With midterm season right around the corner, I’ve found myself extremely stressed as of late. As my list of things to do grows, I feel less inclined to take breaks throughout the day. Instead of taking a short nap or watching a quick show to relax, the voice in my head tells me to continue to push through and get another thing checked off my list. In reality, this method doesn’t work, and I end up completing tasks slower because I never gave myself the mental break I needed. Then, when it comes to sleeping, even if I’m exhausted, my brain is wide awake with thoughts spinning through my head about what I want to get done the next day. Here are some of my favorite ways to de-stress and relax at night before bed that allow me to actually sleep.
Watch an old movie with popcorn and a drink of choice
I’m not sure what pops in your head when you hear “old movie.” Is it “Titanic” (1997) or “The Notebook” (2004)? Because to me, those aren’t that old. I’m talking movies from the 1960s-1990s, such as “Barefoot in the Park” (1967), “Butch Cassidy and the Sundance Kid” (1969), “The Outsiders” (1983) and “The Breakfast Club” (1985) — all of which still aren’t considered old in a lot of people’s playbooks. I find watching an old movie, or even a movie I’ve watched before, to be relaxing and fun. Then, I go to bed dreaming about the movie instead of thinking about school or work.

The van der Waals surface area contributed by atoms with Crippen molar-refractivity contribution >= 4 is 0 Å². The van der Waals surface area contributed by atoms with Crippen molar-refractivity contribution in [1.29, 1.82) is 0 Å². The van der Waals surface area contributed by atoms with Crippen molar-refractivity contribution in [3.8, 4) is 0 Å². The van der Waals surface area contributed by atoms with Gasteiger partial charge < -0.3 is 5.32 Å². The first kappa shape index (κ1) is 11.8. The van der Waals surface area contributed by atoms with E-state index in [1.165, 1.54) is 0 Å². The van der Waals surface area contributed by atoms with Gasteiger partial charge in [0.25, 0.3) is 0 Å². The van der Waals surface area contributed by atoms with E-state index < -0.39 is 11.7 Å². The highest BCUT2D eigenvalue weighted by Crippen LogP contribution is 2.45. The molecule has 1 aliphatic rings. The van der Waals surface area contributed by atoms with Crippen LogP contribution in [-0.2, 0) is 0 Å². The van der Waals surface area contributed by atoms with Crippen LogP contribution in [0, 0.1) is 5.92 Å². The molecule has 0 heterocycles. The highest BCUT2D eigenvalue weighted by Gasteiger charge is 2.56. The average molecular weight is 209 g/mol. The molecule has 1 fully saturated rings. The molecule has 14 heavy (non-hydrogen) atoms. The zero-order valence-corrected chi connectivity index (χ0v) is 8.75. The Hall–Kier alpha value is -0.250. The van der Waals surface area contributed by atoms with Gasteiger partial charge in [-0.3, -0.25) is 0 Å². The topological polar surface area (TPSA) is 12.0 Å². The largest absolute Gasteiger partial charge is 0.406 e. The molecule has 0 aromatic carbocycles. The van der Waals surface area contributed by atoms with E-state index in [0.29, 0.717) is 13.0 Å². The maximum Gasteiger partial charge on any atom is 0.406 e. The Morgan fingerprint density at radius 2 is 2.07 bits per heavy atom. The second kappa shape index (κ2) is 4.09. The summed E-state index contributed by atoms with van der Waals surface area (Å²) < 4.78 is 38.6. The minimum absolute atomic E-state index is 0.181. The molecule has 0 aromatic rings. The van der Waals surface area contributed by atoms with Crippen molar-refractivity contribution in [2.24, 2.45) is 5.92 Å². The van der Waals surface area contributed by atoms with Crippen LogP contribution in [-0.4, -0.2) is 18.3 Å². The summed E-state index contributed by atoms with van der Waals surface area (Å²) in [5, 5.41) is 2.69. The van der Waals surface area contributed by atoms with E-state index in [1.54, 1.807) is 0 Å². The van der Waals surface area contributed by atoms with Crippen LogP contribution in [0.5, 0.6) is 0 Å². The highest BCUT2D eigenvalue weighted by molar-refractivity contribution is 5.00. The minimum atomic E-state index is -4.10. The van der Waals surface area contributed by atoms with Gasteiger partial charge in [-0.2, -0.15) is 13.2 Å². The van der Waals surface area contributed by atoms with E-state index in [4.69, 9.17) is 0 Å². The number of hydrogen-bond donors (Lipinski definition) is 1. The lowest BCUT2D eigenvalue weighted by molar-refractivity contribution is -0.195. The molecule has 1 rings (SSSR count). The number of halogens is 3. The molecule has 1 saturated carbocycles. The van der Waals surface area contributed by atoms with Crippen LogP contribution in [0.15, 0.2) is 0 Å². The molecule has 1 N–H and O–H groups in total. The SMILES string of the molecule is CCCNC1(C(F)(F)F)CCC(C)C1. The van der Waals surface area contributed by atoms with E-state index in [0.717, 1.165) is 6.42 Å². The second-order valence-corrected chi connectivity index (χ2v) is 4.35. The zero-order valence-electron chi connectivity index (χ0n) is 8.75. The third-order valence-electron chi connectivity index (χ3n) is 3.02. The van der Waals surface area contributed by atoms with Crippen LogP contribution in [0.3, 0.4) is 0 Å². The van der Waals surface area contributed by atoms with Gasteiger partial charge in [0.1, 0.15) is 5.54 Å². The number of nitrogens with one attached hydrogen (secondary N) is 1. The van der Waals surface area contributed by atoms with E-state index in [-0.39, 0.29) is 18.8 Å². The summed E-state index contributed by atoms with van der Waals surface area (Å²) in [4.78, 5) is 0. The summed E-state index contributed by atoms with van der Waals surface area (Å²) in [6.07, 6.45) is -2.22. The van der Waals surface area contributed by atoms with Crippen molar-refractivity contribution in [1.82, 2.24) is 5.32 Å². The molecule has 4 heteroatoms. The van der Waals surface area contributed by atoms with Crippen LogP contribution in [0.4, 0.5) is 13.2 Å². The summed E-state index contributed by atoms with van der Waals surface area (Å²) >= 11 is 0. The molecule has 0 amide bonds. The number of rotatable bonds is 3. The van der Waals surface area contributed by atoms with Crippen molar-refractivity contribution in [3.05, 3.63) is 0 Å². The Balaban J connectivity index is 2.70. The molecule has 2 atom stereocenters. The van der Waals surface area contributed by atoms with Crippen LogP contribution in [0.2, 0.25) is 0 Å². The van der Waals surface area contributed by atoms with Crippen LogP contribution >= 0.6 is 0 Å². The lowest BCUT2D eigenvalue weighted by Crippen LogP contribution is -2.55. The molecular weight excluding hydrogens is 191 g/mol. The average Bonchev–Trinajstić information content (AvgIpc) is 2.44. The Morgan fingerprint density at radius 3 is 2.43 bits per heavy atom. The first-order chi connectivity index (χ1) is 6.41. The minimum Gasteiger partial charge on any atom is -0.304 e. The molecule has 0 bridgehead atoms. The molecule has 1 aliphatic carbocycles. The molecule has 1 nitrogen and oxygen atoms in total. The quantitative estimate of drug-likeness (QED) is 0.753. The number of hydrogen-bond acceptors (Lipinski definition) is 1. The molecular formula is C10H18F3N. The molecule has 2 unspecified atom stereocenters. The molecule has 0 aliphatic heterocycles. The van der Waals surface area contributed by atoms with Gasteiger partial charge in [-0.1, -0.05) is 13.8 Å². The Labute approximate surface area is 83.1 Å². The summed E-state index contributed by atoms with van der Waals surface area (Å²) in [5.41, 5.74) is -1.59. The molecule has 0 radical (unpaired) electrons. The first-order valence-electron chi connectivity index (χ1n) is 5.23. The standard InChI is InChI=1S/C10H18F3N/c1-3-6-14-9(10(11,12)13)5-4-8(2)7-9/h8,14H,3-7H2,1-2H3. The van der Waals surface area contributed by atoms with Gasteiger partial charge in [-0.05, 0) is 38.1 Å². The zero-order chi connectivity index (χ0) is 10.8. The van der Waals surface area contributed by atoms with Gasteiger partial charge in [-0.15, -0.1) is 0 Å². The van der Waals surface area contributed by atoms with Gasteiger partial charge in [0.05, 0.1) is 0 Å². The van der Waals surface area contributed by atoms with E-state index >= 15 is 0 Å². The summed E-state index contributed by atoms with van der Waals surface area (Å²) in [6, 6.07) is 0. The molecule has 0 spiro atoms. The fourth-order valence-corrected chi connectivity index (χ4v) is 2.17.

Enjoy a cup of tea and a book
With all the mandatory readings we’re assigned in classes, it’s hard to think about reading a book for pleasure — that is, without pulling out your highlighter and writing notes in the margins. But about a month ago, I started reading a few chapters of a book every night for about an hour, and I was able to fall asleep right when I put the book down. Reading a book takes my mind off my life and gives me the chance to indulge in someone else’s world. I’m able to fall asleep quickly right after because I’m distracted by the plot of the book rather than thinking about my to-do list. Add a cup of hot chamomile tea and queue the timer because you’ll start rubbing your eyes and yawning in no time.
This one is a bit odd because people usually like to exercise in the morning or afternoon. I’m not talking about doing a full-blown workout, just 15 minutes of core exercises and maybe 10 minutes of meditation or yoga — or a combination of activities that suits you. By working out, you’re increasing your core body temperature, which can make you feel sleepy. Also, the regular benefits of exercise promoting relaxation and reducing anxiety still apply and will allow you to have a restful night’s sleep.
Journal or write
Whether you’re someone who likes to write about your day to help you process everything that happened or whether you want to imagine your own story about the most random things, writing before bed is definitely something I suggest. I usually do both — I begin write about something that happened, but it ends up becoming a full-blown fiction story with monsters and angels sporadically involved. Regardless, it’s the process of writing itself that calms me down at night because my brain is distracted, and this activity helps me organize my thoughts so that I can sleep peacefully.
Let’s all start getting 8-9 hours of sleep by using any of the activities above, or whatever works for you. Let’s ditch eye bags for … well, no eye bags, and let’s treat our bodies nicely by giving them proper rest and relaxation. Whether you’re watching a movie, reading, exercising or journaling, I wish you the best of luck; may you be overcome with sleepiness.